"You were a big supporter of virtual reality worlds like Second Life 10 years ago," I pointed out to him, "but they didn't pan out. Why do you think VR will succeed now where SL failed?"
"New technology makes it far more scalable," Scoble told me. "SL failed 'cause companies could only get 100 people onto an island. That limitation will no longer be true." (He's talking about private Second Life sims which companies like NBC once owned, but due to SL's server architecture, could support very few simultaneous users. And yes, Second Life is still profitable, but it's fair to say it failed to go mass market as once expected back then.)
"How about lack of consumer interest in virtual reality?" I asked him, referring to this recent report. "When we were talking about SL in 2006, it got tons of media coverage like VR is now, but the consumers never showed up, or tried it once and left."
"This is different. Regular consumers never lit up when I showed them Second Life. The two aren't even close to comparable."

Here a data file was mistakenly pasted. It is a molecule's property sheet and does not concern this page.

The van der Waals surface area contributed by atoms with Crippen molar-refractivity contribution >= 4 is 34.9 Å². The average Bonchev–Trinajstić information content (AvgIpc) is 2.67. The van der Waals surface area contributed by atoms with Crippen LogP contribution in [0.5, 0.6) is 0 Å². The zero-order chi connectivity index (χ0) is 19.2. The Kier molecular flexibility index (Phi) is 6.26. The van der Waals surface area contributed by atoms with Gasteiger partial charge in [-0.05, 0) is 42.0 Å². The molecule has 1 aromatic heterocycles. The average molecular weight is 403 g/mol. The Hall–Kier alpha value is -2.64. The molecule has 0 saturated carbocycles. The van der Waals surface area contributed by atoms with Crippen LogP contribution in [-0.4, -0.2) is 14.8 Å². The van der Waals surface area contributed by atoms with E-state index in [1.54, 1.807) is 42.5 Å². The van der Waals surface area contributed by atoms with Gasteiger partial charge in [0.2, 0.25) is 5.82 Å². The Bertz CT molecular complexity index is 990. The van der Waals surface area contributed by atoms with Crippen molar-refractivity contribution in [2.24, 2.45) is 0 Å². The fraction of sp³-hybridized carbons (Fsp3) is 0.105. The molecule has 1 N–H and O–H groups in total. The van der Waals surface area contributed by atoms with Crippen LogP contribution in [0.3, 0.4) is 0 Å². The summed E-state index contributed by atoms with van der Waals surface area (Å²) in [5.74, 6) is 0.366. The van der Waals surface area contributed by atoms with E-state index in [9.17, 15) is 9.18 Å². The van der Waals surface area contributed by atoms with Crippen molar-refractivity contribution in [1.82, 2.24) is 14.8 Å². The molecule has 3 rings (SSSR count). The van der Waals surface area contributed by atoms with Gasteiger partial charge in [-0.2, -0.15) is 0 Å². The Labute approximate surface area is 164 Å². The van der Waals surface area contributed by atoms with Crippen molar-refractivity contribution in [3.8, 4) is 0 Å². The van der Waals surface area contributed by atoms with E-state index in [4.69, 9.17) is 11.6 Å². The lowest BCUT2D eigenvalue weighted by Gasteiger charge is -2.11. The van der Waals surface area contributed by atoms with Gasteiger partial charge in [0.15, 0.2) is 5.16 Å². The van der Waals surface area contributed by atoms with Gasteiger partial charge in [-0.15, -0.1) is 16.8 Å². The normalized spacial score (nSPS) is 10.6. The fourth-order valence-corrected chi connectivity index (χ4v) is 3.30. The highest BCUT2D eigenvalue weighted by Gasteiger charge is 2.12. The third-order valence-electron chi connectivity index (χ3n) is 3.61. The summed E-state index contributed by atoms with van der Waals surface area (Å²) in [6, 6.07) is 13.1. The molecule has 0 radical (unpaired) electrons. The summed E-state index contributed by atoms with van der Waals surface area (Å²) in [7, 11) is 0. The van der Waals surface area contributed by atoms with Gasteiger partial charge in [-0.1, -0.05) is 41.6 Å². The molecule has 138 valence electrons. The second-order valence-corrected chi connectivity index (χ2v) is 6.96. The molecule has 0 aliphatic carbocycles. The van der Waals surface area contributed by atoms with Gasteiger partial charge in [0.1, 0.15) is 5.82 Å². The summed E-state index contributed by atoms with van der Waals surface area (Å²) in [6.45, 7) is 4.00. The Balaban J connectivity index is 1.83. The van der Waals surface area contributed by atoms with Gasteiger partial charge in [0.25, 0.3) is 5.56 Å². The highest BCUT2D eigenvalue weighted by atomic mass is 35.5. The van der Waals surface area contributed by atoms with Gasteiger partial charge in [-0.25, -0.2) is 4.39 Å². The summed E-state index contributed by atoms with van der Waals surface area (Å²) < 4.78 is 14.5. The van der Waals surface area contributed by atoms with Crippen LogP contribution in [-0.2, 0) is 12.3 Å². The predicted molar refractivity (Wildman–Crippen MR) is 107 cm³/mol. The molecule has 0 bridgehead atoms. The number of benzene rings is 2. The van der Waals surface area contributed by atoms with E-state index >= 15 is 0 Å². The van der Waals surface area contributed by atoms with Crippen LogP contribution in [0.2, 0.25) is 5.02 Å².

"Could be," I allowed. "I see a similar one-try pattern in VR, like with Google Cardboard, there's a lot of installs but then usage peters off quickly."
"Yes, that's Cardboard," Robert answered. "What has me excited is the high end, not the low end."
So there's that. The high end of VR also has a high price point (upwards of $3000 or beyond, when you include the PC needed to run the Oculus Rift or Valve-HTC Vive), but that price may drop soon enough, especially for smartphone-connected VR. As for VR's future, I guess we need to wait 10 more years to see if it meets Second Life's fate, or as Robert thinks, gone beyond.
Photo via VentureBeat.
Please share this post: